The knack of acquiring kendo in three charts 技術の習得コツ

A couple of years ago I rolled in to the dojo on a Saturday morning only to have one of my sempai give me a stack of old kendo books. After lugging them all back home I sat down and went through them. Some were not so interesting, others were books I’d seen online but never managed to to read. One especially piqued my interested. Although probably the newest book of the pile (from 1986) it was perhaps one of the rarest (because only a finite number of the book were printed and it never went on sale): a copy …

Eikenkai (Nov. 2018) 英剣会

Last Saturday (10th of November), I held an Eikenkai session at my workplace. 17 kenshi got together for some keiko: about 40 mins of kihon, one hour of jigeiko, and about three hours (or four… I can’t remember!) in the second dojo. Seven countries were represented: Scotland, England, America, Australia, Brazil, Italy, and Japan.

Kendo art – a piece of kendo history 剣道美術品・歴史品

Almost exactly a year ago I wrote an article about a wonderful gift I received: a Ukiyo-e print of the first Gekken Kogyo event, held in Asakusa, Tokyo, in April 1873. Here’s a reminder of what it looks like: This was one of three woodblock prints by Utagawa Kunitera the 2nd commissioned to commemorate the event. As mentioned in last years article, the other two prints I had barely seen mention of and knew almost nothing about. That was, until the end of August this year.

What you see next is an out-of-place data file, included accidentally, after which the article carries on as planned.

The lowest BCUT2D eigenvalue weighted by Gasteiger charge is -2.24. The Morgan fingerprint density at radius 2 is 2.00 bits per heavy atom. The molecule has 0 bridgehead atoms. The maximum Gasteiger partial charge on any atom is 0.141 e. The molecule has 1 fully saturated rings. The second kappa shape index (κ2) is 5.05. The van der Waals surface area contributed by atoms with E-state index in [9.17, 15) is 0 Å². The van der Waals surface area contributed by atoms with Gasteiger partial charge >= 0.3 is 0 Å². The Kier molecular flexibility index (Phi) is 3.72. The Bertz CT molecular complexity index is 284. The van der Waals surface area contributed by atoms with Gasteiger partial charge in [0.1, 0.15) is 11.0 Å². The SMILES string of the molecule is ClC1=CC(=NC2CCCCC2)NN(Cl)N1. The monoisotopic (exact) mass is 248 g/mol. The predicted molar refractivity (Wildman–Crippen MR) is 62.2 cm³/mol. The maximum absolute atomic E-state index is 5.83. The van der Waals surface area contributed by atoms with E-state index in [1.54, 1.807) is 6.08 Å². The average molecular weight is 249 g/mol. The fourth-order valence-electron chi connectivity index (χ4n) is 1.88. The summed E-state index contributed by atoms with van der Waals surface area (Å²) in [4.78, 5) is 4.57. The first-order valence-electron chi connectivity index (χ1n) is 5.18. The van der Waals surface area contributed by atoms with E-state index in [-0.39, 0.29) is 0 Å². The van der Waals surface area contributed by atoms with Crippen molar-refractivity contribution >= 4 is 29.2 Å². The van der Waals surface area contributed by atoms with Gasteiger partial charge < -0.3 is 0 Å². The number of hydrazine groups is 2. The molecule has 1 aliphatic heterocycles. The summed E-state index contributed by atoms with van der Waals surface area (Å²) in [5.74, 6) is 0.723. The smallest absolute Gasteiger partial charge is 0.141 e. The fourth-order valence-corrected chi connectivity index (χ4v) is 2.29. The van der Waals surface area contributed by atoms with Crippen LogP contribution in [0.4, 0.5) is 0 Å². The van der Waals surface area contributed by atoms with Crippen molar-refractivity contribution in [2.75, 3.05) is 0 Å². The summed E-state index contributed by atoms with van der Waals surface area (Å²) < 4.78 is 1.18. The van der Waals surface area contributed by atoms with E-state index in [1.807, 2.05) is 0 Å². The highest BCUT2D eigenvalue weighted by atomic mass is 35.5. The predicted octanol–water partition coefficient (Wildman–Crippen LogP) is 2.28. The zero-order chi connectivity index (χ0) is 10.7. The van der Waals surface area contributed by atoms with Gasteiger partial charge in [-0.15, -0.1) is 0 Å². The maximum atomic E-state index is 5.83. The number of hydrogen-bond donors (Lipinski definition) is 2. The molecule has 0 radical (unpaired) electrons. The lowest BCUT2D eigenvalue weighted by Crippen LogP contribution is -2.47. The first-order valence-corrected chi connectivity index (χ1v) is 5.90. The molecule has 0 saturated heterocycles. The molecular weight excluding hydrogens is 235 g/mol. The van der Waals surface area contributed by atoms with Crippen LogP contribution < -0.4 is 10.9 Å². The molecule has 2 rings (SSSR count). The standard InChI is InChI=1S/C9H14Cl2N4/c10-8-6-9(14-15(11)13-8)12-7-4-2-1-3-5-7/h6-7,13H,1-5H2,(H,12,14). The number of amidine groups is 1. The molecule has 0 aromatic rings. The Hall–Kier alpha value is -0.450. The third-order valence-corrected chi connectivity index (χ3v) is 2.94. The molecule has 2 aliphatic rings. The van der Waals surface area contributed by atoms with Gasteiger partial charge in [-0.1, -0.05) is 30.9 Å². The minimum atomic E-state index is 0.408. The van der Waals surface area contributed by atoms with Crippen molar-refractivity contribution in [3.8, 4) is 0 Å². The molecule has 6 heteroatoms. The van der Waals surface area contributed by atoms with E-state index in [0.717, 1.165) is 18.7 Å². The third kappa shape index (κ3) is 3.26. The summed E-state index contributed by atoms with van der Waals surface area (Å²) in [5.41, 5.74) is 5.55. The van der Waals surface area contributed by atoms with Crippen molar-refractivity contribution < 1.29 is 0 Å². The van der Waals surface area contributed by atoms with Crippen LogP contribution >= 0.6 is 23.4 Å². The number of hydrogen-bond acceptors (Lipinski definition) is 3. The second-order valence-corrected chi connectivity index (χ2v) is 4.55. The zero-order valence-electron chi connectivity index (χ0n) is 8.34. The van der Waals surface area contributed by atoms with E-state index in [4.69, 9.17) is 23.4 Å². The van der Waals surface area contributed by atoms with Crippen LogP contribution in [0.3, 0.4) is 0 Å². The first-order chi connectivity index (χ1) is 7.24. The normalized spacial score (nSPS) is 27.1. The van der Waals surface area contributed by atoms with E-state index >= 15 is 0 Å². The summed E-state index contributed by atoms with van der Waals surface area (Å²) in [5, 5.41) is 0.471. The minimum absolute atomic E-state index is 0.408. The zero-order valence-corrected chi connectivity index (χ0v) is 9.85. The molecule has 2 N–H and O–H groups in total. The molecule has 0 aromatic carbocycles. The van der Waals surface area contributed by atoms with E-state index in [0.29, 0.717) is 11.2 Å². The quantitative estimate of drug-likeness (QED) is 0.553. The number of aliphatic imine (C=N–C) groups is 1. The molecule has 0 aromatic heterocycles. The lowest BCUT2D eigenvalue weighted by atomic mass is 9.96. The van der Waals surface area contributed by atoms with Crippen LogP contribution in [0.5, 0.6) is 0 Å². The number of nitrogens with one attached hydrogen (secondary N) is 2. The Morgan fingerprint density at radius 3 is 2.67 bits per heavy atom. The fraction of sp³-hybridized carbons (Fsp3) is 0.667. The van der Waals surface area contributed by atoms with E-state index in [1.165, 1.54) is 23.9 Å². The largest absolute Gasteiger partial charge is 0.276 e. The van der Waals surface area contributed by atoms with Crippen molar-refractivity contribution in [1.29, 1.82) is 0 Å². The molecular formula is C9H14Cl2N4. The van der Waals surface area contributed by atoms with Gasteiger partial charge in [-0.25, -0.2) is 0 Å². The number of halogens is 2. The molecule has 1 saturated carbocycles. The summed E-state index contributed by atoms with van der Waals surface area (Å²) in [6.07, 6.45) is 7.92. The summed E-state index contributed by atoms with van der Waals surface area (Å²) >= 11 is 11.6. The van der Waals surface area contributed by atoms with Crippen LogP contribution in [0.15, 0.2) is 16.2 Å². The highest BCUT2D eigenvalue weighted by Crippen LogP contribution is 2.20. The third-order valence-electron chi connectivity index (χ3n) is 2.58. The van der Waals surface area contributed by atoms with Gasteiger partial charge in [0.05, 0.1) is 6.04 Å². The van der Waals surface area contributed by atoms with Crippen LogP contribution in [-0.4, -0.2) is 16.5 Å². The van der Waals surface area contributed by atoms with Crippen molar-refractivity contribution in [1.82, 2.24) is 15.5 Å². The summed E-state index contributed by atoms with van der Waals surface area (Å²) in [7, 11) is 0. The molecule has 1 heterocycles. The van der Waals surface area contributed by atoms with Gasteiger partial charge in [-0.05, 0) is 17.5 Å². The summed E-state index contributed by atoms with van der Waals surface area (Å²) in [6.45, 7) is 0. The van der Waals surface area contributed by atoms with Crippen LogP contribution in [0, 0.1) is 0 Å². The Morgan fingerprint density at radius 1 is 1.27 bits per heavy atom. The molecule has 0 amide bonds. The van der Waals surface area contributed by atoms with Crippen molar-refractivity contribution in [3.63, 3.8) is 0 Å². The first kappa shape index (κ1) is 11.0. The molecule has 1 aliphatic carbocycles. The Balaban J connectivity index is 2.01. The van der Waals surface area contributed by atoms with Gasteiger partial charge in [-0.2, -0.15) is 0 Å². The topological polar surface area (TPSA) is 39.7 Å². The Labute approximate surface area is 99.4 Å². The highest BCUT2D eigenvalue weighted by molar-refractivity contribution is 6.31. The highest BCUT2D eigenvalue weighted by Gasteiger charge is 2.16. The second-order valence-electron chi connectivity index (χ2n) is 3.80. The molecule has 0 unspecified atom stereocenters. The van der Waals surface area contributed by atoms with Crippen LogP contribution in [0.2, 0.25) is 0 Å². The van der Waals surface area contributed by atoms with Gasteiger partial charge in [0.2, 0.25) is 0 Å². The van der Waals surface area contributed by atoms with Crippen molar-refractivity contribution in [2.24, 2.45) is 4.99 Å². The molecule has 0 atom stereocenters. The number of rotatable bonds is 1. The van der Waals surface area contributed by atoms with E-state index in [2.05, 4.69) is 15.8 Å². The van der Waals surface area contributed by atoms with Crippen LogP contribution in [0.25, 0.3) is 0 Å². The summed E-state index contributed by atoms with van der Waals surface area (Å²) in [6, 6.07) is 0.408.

27 teachings from past masters 訓導二十七ヶ条:内藤・高野・中山

The following is a list of sayings from three well known sensei of the past: Naito Takaharu, Takano Sasaburo, and Nakayama Hakudo. The former two are known as the fathers of modern kendo and were known as rivals. Naito and Takano made for an interesting pair. Naito was a laconic speaker who emphasised the power of spiritual training over technical – large men cuts from a far distance with lots of kirikaeshi and uchikomi. He didn’t care for shiai, left little in the way of writings, and was often referred to as an “old warrior” type. Takano, on the other …

45 points to consider during kendo practise 練習の反省点

The following is a loose translation of 45 points to consider during your kendo practise split into three levels. The book that it is from (see Source) was published in 1976, over 40 years ago. Although the book is old-ish, any kendo practitioner today could pick it up and refer to the pictures and text within without any sense of discomfort. The biggest difference is simply that some of the terminology has changed. The book has a few sections, but the bulk of the book covers a three-level “course” of kendo practise: basic, mid-level, and advanced. Today I present an …